From the value of the vehicle in question, the official receiver can then decide whether there would be any benefit to the estate in realising the vehicle. If there is no equity, the official receiver should inform the hiring owner that he/she does not intend to deal with it and that arrangements should be made to collect it as soon as possible.

Where the value of the vehicle is sufficient to allow for a surplus after settlement of any debt to the hiring owner and payment of the agent’s costs of sale, the official receiver should approach the hiring owner for his consent to a sale by the official receiver. Where the likely equity from such a sale is borderline, the official receiver can come to an agreement that the hiring owner dispose of the vehicle and hold any surplus to the official receiver’s order. Such decisions should only be made by the examiner and any relevant correspondence should be passed to them for consideration as soon as it is received.

No action should be taken by a case officer in this regard without the prior agreement of the examiner.

If a vehicle subject to finance has a cherished/personalised registration mark the official receiver will need to establish whose name is on the registration document for that vehicle. It is the registered keeper of a vehicle that has the right to transfer the registration mark, so where a finance agreement is in place, if the finance company are the registered keeper of the vehicle, they will have acquired the rights to that registration mark.

For more information regarding vehicles subject to finance that have a cherished/personalised registration mark, see TM Chapter 31.2 – Motor Vehicles, paragraph 31.2.15A

8) What if the motor vehicle is an exempt asset with low value?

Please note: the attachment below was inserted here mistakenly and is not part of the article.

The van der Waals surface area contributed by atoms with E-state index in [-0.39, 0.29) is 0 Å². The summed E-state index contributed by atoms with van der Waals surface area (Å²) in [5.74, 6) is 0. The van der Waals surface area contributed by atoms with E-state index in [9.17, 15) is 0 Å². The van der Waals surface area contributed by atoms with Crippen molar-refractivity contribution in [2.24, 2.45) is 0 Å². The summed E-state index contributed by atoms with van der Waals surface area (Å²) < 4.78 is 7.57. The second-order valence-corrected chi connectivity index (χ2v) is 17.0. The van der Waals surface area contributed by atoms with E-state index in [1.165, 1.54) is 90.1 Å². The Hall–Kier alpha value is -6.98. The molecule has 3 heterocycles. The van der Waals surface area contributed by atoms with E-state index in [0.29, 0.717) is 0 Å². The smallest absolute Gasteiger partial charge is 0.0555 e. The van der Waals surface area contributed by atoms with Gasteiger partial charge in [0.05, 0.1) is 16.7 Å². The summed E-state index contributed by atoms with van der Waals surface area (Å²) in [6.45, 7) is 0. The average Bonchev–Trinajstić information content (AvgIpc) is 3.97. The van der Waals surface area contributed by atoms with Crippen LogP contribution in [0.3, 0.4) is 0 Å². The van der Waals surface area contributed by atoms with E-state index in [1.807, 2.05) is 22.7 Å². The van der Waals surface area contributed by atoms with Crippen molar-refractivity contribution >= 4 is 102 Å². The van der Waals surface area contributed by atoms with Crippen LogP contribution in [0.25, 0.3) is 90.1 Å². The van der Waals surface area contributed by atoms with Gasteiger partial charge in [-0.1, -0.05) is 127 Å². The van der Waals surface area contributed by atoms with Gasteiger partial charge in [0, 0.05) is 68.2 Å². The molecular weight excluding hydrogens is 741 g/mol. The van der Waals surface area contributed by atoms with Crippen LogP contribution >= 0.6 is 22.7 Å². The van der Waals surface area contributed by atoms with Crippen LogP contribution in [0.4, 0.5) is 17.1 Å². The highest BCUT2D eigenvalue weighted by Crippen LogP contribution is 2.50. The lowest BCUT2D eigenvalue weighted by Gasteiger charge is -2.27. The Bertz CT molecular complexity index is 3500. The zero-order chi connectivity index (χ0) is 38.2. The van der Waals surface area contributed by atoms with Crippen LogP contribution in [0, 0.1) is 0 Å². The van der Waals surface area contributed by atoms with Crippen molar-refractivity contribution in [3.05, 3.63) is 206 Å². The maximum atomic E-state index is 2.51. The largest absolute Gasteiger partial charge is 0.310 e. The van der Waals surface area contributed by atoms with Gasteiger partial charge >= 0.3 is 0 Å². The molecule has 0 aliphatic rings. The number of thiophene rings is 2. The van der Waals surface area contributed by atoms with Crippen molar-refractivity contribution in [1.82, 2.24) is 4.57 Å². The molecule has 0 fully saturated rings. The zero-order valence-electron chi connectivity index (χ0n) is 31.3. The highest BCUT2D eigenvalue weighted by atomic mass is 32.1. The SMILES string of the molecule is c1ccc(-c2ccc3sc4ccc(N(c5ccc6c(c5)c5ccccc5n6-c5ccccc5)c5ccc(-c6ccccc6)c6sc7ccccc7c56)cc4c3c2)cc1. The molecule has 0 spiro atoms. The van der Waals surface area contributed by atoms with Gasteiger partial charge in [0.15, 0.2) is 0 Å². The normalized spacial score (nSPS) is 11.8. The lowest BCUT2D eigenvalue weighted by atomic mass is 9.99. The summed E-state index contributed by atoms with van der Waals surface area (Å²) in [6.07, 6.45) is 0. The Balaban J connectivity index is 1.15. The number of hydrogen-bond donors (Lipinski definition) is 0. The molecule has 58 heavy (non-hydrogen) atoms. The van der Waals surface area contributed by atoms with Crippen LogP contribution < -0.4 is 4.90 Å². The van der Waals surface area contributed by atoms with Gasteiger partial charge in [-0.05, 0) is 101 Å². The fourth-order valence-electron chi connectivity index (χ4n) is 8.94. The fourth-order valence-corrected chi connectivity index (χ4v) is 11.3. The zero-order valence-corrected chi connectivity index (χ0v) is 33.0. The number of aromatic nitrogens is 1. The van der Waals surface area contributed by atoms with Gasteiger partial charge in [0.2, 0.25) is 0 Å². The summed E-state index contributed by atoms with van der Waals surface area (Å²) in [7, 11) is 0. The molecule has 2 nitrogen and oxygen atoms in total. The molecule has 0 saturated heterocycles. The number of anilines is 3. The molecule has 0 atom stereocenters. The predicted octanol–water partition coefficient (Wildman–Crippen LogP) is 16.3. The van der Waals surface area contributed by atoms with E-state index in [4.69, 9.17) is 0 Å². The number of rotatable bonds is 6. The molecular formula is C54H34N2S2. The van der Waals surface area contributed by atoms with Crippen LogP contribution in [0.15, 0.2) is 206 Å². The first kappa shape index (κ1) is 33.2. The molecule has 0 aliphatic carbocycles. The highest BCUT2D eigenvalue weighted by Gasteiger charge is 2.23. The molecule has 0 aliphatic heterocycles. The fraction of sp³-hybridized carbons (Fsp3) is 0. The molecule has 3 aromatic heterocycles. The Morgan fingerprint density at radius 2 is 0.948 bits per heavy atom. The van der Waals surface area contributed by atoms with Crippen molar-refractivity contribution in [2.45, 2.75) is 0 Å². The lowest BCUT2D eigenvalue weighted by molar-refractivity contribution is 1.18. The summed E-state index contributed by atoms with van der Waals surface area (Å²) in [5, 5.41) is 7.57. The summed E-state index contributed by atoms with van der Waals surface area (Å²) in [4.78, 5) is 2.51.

(Please note that these provisions apply to bankruptcy only.) 

Exempt property does not form part of a bankruptcy estate and is therefore not automatically available to the trustee of that estate to deal with on behalf of the creditors. Amongst the items that may be exempted are motor vehicles that are necessary for the personal use of the bankrupt in his employment, business or vocation or where the vehicle is necessary to meet a basic domestic need of the bankrupt and his/her family. For the criteria that need to be applied when considering if a vehicle is exempt or not see Technical Manual chapter 31.2, part 3 and Case Help Manual part : Exempt Property

It is up to the bankrupt to prove to the official receiver that the vehicle should be treated as exempt. The examiner should record details of the bankrupt’s request for the motor vehicle to be treated as exempt within the narrative statement, or in the supplementary questions to the PIQ. If the official receiver is of the opinion that the vehicle in question is not necessary for the bankrupt’s personal use and the official receiver has reasonable grounds for forming that opinion, then the vehicle can be treated as part of the estate and dealt with accordingly. 

Once the official receiver has decided whether the vehicle is exempt, the bankrupt should be notified on form REPR Exempt property - official receiver’s letter accepting/rejecting claim. All correspondence and documentary evidence relating to the claim and the official receiver’s decision should then be filed on the office file in the event that any dispute arises at a later date.